Rohan Sachdev is constantly volleying with someone.
The 12-year-old from Cary spends nearly three hours each day on the tennis court, where he is considered the second-best player in North Carolina in his age group.
He also studies the dictionary for three hours a day at home, where his mother and younger brother help him practice for spelling competitions by lobbing complicated words at him.
These days, it’s hard to tell if Rohan has a better serve or “sprachgefühl” – a noun that refers to someone’s intuitive grasp of language and is also one of Rohan’s favorite words.
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Rohan, who is home-schooled, won the Wake County Spelling Bee in February, allowing him to advance to the Scripps National Spelling Bee. The 285-contestant bee, which includes 13 other North Carolina residents, begins in Washington this week.
All spellers take a multiple choice test Tuesday to determine who moves to the preliminary round Wednesday, May 27.
The championship final is televised at 8 p.m. Thursday, May 28, on ESPN.
Rohan can’t wait. He views each word as a puzzle that he’s eager to solve by learning about its definition and origin. He lists what he considers the coolest and most abstract words on a dry-erase board that sits just inside the family’s front door.
“I hope to make it at least to the finals,” he said in an interview at his house.
Rohan won his first spelling bee as a second-grader at Laurel Park Elementary. He’s stayed on the spelling circuit – qualifying for the Wake bee every year since he was 6 – because he loves to compete, especially with his 10-year-old brother Rahul.
“If we play Scrabble or ping-pong or tennis, (Rohan) gets so into it,” said their mother, Shubha. “We sometimes have to tell him that it’s not always about winning.”
But Rohan and Rahul love to battle. More than 50 of their gold spelling and tennis trophies are scattered throughout the family living room.
Shubha, who home-schools her sons, tries to temper their competitiveness by teaching that they can sometimes grow more as spellers and tennis players by trying their best and losing.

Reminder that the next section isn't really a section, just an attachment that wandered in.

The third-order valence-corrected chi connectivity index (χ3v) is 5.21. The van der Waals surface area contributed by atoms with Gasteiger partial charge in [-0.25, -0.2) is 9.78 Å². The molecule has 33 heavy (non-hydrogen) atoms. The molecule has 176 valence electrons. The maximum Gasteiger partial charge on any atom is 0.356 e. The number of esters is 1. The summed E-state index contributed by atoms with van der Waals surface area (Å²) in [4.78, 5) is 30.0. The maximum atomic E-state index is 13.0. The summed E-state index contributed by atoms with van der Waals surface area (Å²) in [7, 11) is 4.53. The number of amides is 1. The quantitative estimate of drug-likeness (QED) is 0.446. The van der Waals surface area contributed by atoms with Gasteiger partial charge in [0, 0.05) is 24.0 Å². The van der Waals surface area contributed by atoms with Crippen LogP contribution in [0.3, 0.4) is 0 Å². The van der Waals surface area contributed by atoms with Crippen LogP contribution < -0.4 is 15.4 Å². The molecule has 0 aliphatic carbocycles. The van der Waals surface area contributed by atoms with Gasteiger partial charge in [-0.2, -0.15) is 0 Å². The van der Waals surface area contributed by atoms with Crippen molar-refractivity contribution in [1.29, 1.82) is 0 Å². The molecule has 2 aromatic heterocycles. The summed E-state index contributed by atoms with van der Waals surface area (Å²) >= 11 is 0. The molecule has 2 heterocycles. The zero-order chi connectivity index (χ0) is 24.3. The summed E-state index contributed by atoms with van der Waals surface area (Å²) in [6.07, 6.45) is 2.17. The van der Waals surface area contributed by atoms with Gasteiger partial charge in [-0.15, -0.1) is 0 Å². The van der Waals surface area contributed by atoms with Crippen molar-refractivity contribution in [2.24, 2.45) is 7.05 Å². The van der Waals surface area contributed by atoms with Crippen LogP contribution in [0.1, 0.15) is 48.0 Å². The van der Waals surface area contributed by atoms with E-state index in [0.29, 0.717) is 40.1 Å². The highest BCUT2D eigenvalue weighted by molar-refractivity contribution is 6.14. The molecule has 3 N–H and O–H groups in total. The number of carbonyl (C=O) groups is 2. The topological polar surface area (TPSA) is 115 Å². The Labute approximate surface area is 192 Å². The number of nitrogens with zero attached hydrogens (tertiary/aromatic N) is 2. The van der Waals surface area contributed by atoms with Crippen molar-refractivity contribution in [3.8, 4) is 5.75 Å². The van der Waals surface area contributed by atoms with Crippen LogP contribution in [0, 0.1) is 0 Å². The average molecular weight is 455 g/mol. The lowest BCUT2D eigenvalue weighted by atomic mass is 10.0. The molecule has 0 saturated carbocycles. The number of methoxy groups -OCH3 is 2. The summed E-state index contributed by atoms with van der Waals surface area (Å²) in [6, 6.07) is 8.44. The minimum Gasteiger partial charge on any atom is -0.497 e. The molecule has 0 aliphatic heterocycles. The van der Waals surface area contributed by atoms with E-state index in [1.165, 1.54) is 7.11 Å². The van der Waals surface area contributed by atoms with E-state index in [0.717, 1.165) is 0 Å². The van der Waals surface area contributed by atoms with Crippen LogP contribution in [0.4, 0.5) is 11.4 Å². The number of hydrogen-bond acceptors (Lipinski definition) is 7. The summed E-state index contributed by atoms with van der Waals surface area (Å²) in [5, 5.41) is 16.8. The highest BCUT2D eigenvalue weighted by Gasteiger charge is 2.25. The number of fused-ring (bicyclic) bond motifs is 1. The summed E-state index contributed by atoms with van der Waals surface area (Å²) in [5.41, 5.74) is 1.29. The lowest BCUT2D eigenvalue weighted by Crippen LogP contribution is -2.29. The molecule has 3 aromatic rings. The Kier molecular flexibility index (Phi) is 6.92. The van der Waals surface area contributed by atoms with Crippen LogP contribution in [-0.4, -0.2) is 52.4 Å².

“If they win, they might not pay attention to some of the things they did wrong,” she said.
She noted that Rahul once was ranked the top tennis player in his age group in the state, but now plays in U.S. Tennis Association tournaments against players who are two years older than him so he can learn at a faster rate. Rahul is now ranked the 19th-best player in North Carolina who are 12 or younger.
“If you don’t acknowledge and fix those problems, you can’t improve,” she said.
Despite Shubha’s interventions, the back and forth between Rohan and Rahul rarely stops.
When the brothers compete on the tennis court, Rahul tells jokes to try to break Rohan’s concentration. Rahul claims the strategy has yielded a couple of wins, but Rohan disputes the legitimacy of those matches.
At home, Rahul, who has come in second to Rohan in several spelling bees, rummages through the dictionary for words that might trip up his brother.
Rohan says Rahul only stumps him by mispronouncing the words. For example, Rohan says he once misspelled the word “grave” – the burial resting spot – because Rahul pronounced the word as “grah-vé” when prompting him.
“It’s a valid pronunciation, I’ve checked!” Rahul declared during the interview, pointing to a cell phone screen.
As Rohan shook his head and smiled, it’s clear the brothers’ rivalry doesn’t dampen their love, but in fact increases their appreciation for one another. They often play together as doubles partners.
Rohan credits Rahul for constantly pushing him, and Rahul is quick to compliment Rohan.
“I think he’s best with words that have silent letters ... the words with French and German origins,” Rahul said of Rohan.
A support system
They also enjoy each other’s successes.
On a recent afternoon, the boys were both home when a mailman delivered a box with Rohan’s name on it. Rohan opened it to find an official invitation to the national bee, name tags for his family and four blue T-shirts.
His father, Rajan, watched as Rohan handed one of the shirts to his brother. Rajan hopes the boys focus on the experience rather than winning and losing. Neither will be eligible for the national bee once they turn 16 or go to high school.
“This is a process they should enjoy,” Rajan said.
Expanding vocabulary, Shubha said, “enriches you in so many ways.”
Rohan likes learning – his mom doesn’t even have to make him study – but he’s driven by hardware.
If he makes the semifinals of the national bee, he’ll win a medal. If he makes the finals, he’ll win a medal and possibly money. If he wins the bee, organizers will award him more than $37,500 in cash prizes and a giant gold trophy.
It will have to go on top of one of the family’s trophy cases, Shubha said.
The case shelves are already full.
When to watch
ESPN plans to broadcast the 2015 Scripps National Spelling Bee live across three of its channels.
Wednesday, May 27: Preliminary rounds, 8 a.m. and 1:15 p.m. ESPN3
Thursday, May 28: Semifinal rounds, 10 a.m., ESPN2. Final rounds, 8 p.m. ESPN
Fourteen of the 285 participants in the Scripps National Spelling Bee are from North Carolina. Four of them are from the Triangle.
▪ Andrew Bowen, 11, Angier. Fifth grade, Angier Elementary.
▪ Bettie Lehem Closs, 11, Durham. Sixth grade, Lucas Middle.
▪ Abigail Pittman, 12, Clayton. Seventh grade, Southside Christian School.
▪ Rohan Sachdev, 12, Cary. Sixth grade, home school.